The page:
For the closure of the subgrid-scale (SGS) stress tensor, an artificial neural network (ANN)-based SGS model that takes account of the inverse energy cascade in isotropic turbulence is developed. The data required for training this ANN-based SGS model are provided by direct numerical simulation of isotropic turbulence with an inverse energy cascade. Two input features, the root mean square of the rate-of-strain tensor and the product of the eigenvalues of the rate-of-strain tensor, are employed to characterize the inverse energy cascade. An *a priori* test reveals that the ANN-based model adequately predicts the SGS stress tensor in the backward energy transfer process, and the predictive capability of the gradient model is found to be slightly poorer than that of the ANN-based model, while that of the Smagorinsky model is not satisfactory. In comparison with the gradient model, the ANN-based model even predicts a few backward energy transfer events in the stage of excessive energy dissipation. In addition, the off-diagonal component of the SGS stress tensor, rather than the diagonal component, may be intimately associated with the inverse energy cascade. The ANN-based SGS model presented here is expected to provide inspiration for future investigations of the construction of SGS models that take account of the inverse energy cascade.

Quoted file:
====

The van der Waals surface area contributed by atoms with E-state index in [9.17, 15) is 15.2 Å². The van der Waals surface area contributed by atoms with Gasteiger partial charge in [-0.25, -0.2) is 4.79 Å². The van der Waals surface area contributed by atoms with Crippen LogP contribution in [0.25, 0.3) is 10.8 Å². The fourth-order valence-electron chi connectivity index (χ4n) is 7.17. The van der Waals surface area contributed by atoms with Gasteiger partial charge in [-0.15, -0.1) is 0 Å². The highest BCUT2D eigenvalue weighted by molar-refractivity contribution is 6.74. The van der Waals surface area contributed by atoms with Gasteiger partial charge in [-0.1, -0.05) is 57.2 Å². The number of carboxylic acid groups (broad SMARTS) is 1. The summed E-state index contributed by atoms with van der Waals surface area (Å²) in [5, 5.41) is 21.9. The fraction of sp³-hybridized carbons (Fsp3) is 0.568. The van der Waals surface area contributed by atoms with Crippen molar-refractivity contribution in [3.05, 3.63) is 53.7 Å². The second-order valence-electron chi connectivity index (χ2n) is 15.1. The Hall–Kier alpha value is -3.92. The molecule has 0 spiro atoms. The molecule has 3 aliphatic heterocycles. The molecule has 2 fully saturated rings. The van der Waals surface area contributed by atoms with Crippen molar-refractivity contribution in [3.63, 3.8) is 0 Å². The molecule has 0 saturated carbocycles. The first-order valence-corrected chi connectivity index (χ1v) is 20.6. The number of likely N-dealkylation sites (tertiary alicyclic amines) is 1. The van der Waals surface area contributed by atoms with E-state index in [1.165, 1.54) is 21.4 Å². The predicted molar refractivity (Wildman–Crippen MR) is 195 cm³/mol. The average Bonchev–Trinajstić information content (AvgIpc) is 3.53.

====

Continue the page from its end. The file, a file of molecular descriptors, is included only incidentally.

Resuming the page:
## I. INTRODUCTION

Turbulence is a common physical phenomenon that can be found in many environmental and engineering fluid flows. Turbulent dynamics are described by the Navier–Stokes equations. As is well known, these equations are highly nonlinear and therefore difficult to study analytically. Direct numerical simulation (DNS) has the advantage of resolving all scales of turbulence, but its high computational requirements mean that it is not readily applicable to high-Reynolds-number and complex flows.^{1,2} An alternative approach is large-eddy simulation (LES), which directly calculates the large-scale motions of the turbulence, leaving only the small-scale motions to be parameterized by subgrid-scale (SGS) models.^{3,4} In comparison with the Reynolds-averaged Navier–Stokes (RANS) method, which solves the ensemble-averaged variables through the introduction of turbulence models, LES is more accurate since the large-scale motions account for most energy and heat transport in turbulence. The LES technique is a balance between DNS and RANS, and it is regarded as having great potential for solving the complex flow problems that arise in many actual applications.^{5}